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A great deal of our lifetime revolves around stories. We tell, listen to, write, read, act out and watch them. Sometimes we tell the same stories over and over again (author Christopher Booker argues there are seven basic plots that recur throughout every kind of story).
I often quote futurist Rolf Jensen: “The highest paid person this century will be the storyteller”. If you think about the esteem we give to storytellers – authors, writers, actors, directors – it’s easy to understand why. But there are other reasons why stories are so important to us.
A recent article by Cody C. Delistraty in The Atlantic talked about storytelling from a psychological standpoint. One of the reasons for our penchant for stories is that they give us a sense of control over the world. They allow us to apply a narrative to things that might otherwise have been without one, providing a meaning, applying a pattern or solving a problem. They make things interesting.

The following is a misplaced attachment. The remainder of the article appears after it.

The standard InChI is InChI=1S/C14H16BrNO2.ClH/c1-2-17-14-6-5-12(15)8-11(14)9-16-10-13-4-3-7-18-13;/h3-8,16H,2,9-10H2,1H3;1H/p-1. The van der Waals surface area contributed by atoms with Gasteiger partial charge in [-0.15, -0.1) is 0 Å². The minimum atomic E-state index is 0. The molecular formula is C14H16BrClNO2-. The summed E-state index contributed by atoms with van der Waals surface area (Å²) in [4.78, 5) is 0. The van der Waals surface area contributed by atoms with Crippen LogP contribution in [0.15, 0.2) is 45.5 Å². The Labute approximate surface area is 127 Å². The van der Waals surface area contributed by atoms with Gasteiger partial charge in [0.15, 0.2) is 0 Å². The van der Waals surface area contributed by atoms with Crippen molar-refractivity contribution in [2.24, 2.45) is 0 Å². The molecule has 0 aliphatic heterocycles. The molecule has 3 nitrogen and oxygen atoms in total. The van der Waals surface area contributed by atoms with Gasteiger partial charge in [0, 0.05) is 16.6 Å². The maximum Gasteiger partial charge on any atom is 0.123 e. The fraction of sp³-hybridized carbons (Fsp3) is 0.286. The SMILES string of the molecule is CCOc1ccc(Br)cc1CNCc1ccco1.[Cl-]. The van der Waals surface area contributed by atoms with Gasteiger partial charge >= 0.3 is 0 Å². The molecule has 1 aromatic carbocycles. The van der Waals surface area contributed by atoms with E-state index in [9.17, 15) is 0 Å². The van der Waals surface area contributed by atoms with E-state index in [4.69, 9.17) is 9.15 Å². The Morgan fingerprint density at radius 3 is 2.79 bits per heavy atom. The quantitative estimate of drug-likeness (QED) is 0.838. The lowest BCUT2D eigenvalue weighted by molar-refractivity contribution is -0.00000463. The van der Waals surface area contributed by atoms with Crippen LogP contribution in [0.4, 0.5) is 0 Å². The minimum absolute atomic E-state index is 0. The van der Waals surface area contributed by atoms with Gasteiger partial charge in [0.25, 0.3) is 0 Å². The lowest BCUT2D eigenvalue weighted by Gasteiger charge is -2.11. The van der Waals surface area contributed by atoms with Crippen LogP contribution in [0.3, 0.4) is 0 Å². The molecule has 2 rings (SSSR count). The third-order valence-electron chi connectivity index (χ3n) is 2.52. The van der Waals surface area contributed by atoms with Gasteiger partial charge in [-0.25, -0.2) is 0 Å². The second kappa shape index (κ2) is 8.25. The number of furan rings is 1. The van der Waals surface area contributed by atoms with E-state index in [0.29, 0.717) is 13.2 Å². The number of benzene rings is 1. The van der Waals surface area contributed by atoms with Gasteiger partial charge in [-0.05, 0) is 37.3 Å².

Stories also help us connect with our emotions and help us understand and empathize with others. They tap into things we care about – or should care about. This is where the evolutionary importance of stories comes into the picture. If I told you a story about how to survive, you’d be more likely to put that story into practice and actually survive, rather than if I had just given you the facts. That’s a pretty hefty value-add right there.